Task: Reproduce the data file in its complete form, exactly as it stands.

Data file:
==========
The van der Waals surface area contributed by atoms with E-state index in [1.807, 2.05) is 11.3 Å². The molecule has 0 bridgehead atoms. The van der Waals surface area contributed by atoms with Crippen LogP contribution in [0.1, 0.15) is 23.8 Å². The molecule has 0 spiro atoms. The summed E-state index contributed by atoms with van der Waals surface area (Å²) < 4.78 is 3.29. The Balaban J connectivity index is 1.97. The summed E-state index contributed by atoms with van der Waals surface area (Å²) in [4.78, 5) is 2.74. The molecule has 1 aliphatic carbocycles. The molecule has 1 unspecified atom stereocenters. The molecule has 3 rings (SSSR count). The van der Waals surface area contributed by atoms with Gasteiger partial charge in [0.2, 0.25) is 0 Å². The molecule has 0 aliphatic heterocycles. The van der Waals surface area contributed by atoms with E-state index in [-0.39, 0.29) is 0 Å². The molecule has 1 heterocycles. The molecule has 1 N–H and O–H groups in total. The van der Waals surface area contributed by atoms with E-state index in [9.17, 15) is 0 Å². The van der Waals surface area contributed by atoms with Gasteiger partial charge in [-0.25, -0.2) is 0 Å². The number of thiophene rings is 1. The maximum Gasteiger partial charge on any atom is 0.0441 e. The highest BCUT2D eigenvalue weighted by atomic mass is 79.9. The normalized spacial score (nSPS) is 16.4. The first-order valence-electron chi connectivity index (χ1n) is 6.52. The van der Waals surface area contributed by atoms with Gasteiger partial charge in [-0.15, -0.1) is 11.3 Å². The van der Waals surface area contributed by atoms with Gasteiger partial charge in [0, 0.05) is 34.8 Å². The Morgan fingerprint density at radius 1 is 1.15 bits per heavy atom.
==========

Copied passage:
The van der Waals surface area contributed by atoms with E-state index in [1.807, 2.05) is 11.3 Å². The molecule has 0 bridgehead atoms. The van der Waals surface area contributed by atoms with Crippen LogP contribution in [0.1, 0.15) is 23.8 Å². The molecule has 0 spiro atoms. The summed E-state index contributed by atoms with van der Waals surface area (Å²) < 4.78 is 3.29. The Balaban J connectivity index is 1.97. The summed E-state index contributed by atoms with van der Waals surface area (Å²) in [4.78, 5) is 2.74. The molecule has 1 aliphatic carbocycles. The molecule has 1 unspecified atom stereocenters. The molecule has 3 rings (SSSR count). The van der Waals surface area contributed by atoms with Gasteiger partial charge in [0.2, 0.25) is 0 Å². The molecule has 0 aliphatic heterocycles. The van der Waals surface area contributed by atoms with E-state index in [-0.39, 0.29) is 0 Å². The molecule has 1 heterocycles. The molecule has 1 N–H and O–H groups in total. The van der Waals surface area contributed by atoms with E-state index in [9.17, 15) is 0 Å². The van der Waals surface area contributed by atoms with Gasteiger partial charge in [-0.25, -0.2) is 0 Å². The number of thiophene rings is 1. The maximum Gasteiger partial charge on any atom is 0.0441 e. The highest BCUT2D eigenvalue weighted by atomic mass is 79.9. The normalized spacial score (nSPS) is 16.4. The first-order valence-electron chi connectivity index (χ1n) is 6.52. The van der Waals surface area contributed by atoms with Gasteiger partial charge in [-0.15, -0.1) is 11.3 Å². The van der Waals surface area contributed by atoms with Gasteiger partial charge in [0, 0.05) is 34.8 Å². The Morgan fingerprint density at radius 1 is 1.15 bits per heavy atom.